I have to wonder how much of what he's interpreting as not having the instinct to communicate what's bothering us is actually:

  1. Compliance training having explicitly taught us not to communicate what is bothering us.
  2. Difficulty initiating communication, which is right in DSM-IV and therefore shouldn't be a surprise to a clinician. 
  3. #1 making #2 even more of a thing.
Continue to part 8 here.

1 comment:

  1. Dahlstrom and Squires did just this study in 1988. [the one about labelling pictures]. They also used relevant emotional noises.

    Or maybe I'm confusing it with the Eisenmajer and Prior study of "Cognitive and linguistic correlates of theory of mind in autism" 1991.

    Why has no-one brought Lovaas to the International Court of Justice or to the International Criminal Court or to the Hague?

    Especially number one and compliance training.

    And what was in DSM4 by explicit criteria was alluded to in DSM3 and DSM3r.

    The comparison of learning social rules and learning to read body language to learning a second language in adulthood is actually quite apt. I've heard quite a few autistic adults compare body language to a foreign language, and not a particularly logical foreign language. (I think by logical vs. not logical in a language, the metric is how many exceptions there are to the "rules" of the language? English, for example, is not that logical because the exceptions have exceptions and we rifled through the pockets of other languages for spare grammar.)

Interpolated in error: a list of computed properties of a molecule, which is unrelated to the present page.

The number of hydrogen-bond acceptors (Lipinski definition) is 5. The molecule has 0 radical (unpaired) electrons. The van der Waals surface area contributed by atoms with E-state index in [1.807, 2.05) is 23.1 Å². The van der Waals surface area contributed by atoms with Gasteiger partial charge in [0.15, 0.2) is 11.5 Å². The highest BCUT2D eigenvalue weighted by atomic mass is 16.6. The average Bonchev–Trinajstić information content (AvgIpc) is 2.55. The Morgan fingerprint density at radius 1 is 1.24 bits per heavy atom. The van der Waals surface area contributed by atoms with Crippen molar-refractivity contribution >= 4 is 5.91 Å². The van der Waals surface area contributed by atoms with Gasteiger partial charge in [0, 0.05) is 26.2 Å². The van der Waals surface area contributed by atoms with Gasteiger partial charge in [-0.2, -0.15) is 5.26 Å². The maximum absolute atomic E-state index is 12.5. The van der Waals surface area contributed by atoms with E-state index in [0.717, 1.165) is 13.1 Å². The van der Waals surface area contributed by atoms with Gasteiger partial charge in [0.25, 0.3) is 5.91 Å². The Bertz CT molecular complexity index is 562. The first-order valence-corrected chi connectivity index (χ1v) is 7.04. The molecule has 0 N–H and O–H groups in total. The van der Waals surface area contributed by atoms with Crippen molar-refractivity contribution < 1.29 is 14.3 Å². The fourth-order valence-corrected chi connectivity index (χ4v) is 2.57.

Another side of the "foreign" language bit is that, well, autistic body language and neurotypical body language are different, even within the same macro culture. Neurotypical people usually can't read my body language very well, and often can't read it at all, because they aren't used to interpreting autistic body language through learning what things mean and tend to simulate what would it mean if they were using that body language. It doesn't work well, because they are very different from me. Autistic people tend to be better at reading me, and I'm better at reading other autistic people, but since most people are not autistic, it looks like the non-autistic folks can read (general) body language and autistic folks can't.

    Dr. Prizant notes that one problem we run into is that we learn the rules and the exceptions, but it's another (and again unwritten ugh) rule that "generally people don't talk about the rules, they just follow them." (115). Which I'm going to point out is something in neuronormative culture that, yes, it's useful for us to know, but it's also something where changing that expectation is a required part of meeting us anywhere but the 97-3 split y'all like to pretend is halfway. He doesn't point that out, by the way. I think he's still about helping us fit into a version of the mainstream where some people are a little more understanding while teaching us how to fit, rather than realizing that the mainstream is going to need to change big time.